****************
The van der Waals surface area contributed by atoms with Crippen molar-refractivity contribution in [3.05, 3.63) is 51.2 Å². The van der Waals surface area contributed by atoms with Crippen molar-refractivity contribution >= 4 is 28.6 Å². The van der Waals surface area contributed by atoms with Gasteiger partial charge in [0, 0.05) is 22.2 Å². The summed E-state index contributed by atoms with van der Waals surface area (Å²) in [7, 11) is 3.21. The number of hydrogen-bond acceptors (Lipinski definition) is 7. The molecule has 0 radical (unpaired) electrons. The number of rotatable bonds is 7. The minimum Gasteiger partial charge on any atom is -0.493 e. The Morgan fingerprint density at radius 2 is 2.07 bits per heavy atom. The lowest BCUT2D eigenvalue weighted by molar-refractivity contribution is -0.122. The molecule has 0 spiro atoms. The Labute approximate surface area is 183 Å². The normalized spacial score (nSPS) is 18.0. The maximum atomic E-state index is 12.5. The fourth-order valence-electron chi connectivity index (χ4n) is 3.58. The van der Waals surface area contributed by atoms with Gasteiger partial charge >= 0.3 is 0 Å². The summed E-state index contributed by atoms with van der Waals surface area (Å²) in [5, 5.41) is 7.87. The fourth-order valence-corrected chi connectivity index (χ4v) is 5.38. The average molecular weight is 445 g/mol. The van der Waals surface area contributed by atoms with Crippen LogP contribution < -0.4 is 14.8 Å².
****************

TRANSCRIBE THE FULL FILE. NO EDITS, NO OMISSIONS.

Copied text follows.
The van der Waals surface area contributed by atoms with Crippen molar-refractivity contribution in [3.05, 3.63) is 51.2 Å². The van der Waals surface area contributed by atoms with Crippen molar-refractivity contribution >= 4 is 28.6 Å². The van der Waals surface area contributed by atoms with Gasteiger partial charge in [0, 0.05) is 22.2 Å². The summed E-state index contributed by atoms with van der Waals surface area (Å²) in [7, 11) is 3.21. The number of hydrogen-bond acceptors (Lipinski definition) is 7. The molecule has 0 radical (unpaired) electrons. The number of rotatable bonds is 7. The minimum Gasteiger partial charge on any atom is -0.493 e. The Morgan fingerprint density at radius 2 is 2.07 bits per heavy atom. The lowest BCUT2D eigenvalue weighted by molar-refractivity contribution is -0.122. The molecule has 0 spiro atoms. The Labute approximate surface area is 183 Å². The normalized spacial score (nSPS) is 18.0. The maximum atomic E-state index is 12.5. The fourth-order valence-electron chi connectivity index (χ4n) is 3.58. The van der Waals surface area contributed by atoms with Gasteiger partial charge >= 0.3 is 0 Å². The summed E-state index contributed by atoms with van der Waals surface area (Å²) in [5, 5.41) is 7.87. The fourth-order valence-corrected chi connectivity index (χ4v) is 5.38. The average molecular weight is 445 g/mol. The van der Waals surface area contributed by atoms with Crippen LogP contribution < -0.4 is 14.8 Å².